This judgement about the desirability of giving primacy to public transport, especially for urban travel, is commonplace. It is apparent in documents produced by the European Commission, nearly all levels of government around the world, papers by academics and transport institutions, and in party political agenda-setting statements and in the media. It is rarely questioned. The sole factor limiting the allocation of a larger slice of the transport ‘cake’ to public transport stems from budgetary limitations. However, my examination of transport statistics from many European countries provides evidence for challenging the judgement (Hillman, 1995).

Grounds for playing down the role of public transport in urban travel

1. All forms of public transport are the source of danger, noise, pollution, community severance, and greenhouse gas emissions – to a lesser extent than the car but, with typical vehicle occupancies, not significantly so.

2. The door-to-door travel time of car drivers is typically far lower than that of bus or rail passengers. Public transport can compete with the car on only a small proportion of journeys up to 50 kilometres in length – which account for the great majority of all journeys – unless major restrictions on car use are imposed, such as much reduced speed limits. Whilst rail can sometimes match the car on the small minority of all journeys that exceed 50 kilometres, owing to problems of access to and from railway stations, it carries a very low proportion of them. But, as can be seen in some North European countries, it has greater prospects if the combination of rail and bicycle is encouraged.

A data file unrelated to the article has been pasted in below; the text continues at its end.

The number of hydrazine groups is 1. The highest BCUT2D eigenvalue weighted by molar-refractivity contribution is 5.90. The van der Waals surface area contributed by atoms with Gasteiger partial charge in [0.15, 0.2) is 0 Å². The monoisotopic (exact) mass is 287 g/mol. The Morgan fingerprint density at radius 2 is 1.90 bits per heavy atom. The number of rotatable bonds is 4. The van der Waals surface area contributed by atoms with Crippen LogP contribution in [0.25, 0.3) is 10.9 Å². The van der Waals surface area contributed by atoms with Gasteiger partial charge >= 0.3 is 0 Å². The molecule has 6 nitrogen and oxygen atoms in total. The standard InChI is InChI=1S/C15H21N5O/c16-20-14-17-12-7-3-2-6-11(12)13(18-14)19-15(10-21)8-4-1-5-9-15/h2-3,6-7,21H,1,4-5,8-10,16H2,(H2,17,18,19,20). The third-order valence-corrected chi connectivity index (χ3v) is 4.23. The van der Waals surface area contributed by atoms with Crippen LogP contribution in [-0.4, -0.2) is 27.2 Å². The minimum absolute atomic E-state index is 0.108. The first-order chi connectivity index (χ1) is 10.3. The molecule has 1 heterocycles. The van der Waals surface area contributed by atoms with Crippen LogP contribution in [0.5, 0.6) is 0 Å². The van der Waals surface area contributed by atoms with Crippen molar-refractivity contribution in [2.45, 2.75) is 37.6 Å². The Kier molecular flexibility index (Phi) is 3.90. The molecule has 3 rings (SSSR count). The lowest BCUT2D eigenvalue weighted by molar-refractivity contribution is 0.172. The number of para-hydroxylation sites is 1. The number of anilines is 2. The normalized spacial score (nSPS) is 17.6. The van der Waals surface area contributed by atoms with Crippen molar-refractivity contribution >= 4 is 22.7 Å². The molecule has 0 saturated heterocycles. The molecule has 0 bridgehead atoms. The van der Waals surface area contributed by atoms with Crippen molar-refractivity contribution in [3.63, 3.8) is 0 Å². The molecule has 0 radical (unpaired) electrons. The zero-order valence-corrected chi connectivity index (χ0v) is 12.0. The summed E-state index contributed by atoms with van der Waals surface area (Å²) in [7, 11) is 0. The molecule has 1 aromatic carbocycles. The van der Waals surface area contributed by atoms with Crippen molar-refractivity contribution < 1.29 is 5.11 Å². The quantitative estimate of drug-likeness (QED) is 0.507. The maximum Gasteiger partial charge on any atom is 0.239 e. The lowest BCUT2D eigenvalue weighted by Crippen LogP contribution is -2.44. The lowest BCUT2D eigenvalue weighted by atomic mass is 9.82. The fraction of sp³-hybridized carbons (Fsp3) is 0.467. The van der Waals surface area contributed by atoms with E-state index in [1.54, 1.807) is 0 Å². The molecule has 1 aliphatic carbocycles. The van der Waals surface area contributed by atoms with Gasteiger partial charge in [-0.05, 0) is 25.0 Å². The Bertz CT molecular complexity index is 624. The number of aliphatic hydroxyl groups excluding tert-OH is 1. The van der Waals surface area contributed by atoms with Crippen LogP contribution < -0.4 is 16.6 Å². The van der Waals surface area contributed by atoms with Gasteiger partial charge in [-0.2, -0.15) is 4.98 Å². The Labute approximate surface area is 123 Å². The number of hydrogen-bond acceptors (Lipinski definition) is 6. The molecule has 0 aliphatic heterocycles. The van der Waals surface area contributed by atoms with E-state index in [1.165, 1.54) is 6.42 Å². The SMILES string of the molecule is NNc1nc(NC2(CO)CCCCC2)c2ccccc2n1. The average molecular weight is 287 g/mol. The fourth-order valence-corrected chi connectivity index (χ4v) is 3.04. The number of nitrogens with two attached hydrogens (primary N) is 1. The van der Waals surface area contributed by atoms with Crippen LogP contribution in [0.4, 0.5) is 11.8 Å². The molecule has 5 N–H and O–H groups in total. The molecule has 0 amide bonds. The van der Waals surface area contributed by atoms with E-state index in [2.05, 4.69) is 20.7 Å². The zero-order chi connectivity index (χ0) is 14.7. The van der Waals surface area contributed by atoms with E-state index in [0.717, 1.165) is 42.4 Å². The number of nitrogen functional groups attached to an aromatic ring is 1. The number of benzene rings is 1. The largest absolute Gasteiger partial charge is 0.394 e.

3. The real and perceived costs and attractions of car travel will have to be drastically altered far more than simply subsidising fares if the car is still not to represent a ‘better buy’, especially when several people travel together. Otherwise, holding down fares is likely to have only a minor effect on this particular modal choice.

4. The expectation that, given sufficient improvement in public transport, people will return to it from the car overlooks the fact that, in the main, they were not formerly making the same pattern of journeys by public transport. Far from it: for every passenger mile ‘lost’ to public transport during the last few decades, many more have been ‘gained’ by car.